Rheumatic Manifestations of Cocaine Use

Jonathan Graf


Curr Opin Rheumatol. 2013;25(1):50-55. 

In This Article

Levamisole-associated Rheumatic Disease

Levamisole is a veterinary antihelminthic medication previously used to treat paediatric nephrotic syndrome, rheumatoid arthritis and colon cancer before being withdrawn from the market because of significant toxicity that included neutropenia. Beginning in 2008–2009, reports surfaced describing severe cases of neutropenia, some of them fatal, occurring in patients who were exposed to cocaine adulterated with levamisole.[26–28] The timing of these cases is most likely linked to the dramatic increase in use of levamisole as a cocaine adulterant. According to the US Drug Enforcement Agency, as much as 70% of the cocaine seized in 2009 contained levamisole compared with fewer than 5% of the cocaine seized in 2007.[29] Currently, there is no widely available, standardized test for levamisole exposure, but it can be detected in specialized laboratories using liquid chromatography/tandem mass spectroscopy.[30,31] Two separate case series from inner-city hospitals detected levamisole in 68—88% of urine samples from confirmed cocaine-positive patients.[30,31] The exact reason for this dramatic increase in levamsiole as an adulterant of cocaine is not fully understood.

Exposure to levamisole-adulterated cocaine is also associated with a distinct clinical syndrome characterized primarily by retiform purpura, cutaneous necrosis, thrombotic angiopathy of small dermal vessels and autoantibodies that include high titres of p-ANCA and antiphospholipid antibodies.[6,32,33,34,35] Patients frequently demonstrate high levels of both ESR and CRP.[6] At first glance, this syndrome of purpura and positive p-ANCA might be confused with microscopic polyangiitis (MPA), but several clinical and laboratory features distinguish these two entities. Levamisole—cocaine associated rheumatic disease is primarily limited to the skin, although some suspected cases of extracutaneous involvement including pulmonary haemorrhage have been identified.[36] The purpura is retiform rather than palpable purpura and has a curious predilection for the ears, cheeks, zygomatic arch and lower extremities (Fig. 1).[6,33] Some patients may also have small digital infarctions (Fig. 2). In addition, neutropenia is commonly encountered in this syndrome in contrast to those patients with MPA.[6,34]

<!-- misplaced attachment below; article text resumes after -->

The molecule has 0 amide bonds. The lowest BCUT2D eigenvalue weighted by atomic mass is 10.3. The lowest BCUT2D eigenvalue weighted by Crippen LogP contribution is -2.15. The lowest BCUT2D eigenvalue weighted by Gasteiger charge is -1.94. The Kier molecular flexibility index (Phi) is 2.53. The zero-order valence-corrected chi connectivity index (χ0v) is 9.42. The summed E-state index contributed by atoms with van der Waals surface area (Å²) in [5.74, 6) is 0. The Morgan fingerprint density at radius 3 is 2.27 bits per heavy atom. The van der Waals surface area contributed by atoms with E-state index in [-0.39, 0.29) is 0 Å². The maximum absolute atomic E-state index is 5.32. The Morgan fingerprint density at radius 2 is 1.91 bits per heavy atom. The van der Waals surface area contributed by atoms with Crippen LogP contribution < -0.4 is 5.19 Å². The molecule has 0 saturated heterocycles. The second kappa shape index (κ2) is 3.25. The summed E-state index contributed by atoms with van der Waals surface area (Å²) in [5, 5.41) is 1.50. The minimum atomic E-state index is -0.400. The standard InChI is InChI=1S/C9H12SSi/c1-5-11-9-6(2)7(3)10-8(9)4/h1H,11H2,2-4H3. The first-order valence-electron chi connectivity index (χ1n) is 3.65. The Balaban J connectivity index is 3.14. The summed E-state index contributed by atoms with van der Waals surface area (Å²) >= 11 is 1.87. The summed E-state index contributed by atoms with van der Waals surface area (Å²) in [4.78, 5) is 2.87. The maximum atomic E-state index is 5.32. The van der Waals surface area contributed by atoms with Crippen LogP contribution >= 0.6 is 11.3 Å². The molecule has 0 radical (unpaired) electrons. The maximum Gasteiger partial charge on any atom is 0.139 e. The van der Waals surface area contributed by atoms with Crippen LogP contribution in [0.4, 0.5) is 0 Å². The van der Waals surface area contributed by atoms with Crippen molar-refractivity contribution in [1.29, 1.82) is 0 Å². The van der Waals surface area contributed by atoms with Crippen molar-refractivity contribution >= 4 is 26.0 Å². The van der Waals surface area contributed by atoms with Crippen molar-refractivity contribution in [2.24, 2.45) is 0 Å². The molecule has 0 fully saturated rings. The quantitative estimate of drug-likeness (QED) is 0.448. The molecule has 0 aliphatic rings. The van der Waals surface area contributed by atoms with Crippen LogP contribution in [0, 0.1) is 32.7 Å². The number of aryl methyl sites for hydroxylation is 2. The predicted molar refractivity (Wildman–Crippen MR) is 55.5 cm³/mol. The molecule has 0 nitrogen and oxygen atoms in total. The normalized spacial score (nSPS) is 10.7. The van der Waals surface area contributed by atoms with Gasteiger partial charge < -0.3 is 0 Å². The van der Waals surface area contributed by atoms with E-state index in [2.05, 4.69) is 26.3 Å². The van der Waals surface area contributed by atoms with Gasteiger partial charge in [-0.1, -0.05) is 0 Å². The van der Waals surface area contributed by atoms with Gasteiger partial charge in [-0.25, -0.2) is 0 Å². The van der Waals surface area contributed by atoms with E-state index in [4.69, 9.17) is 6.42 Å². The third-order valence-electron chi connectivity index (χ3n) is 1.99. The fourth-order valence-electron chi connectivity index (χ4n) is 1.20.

Figure 1.

Classic dermatologic manifestations of exposure to levamisole-adulterated cocaine. Retiform purpura with central area of necrosis surrounded by serpiginous erythema.

Figure 2.

Digital infarctions in a patient exposed to levamisole-adulterated cocaine.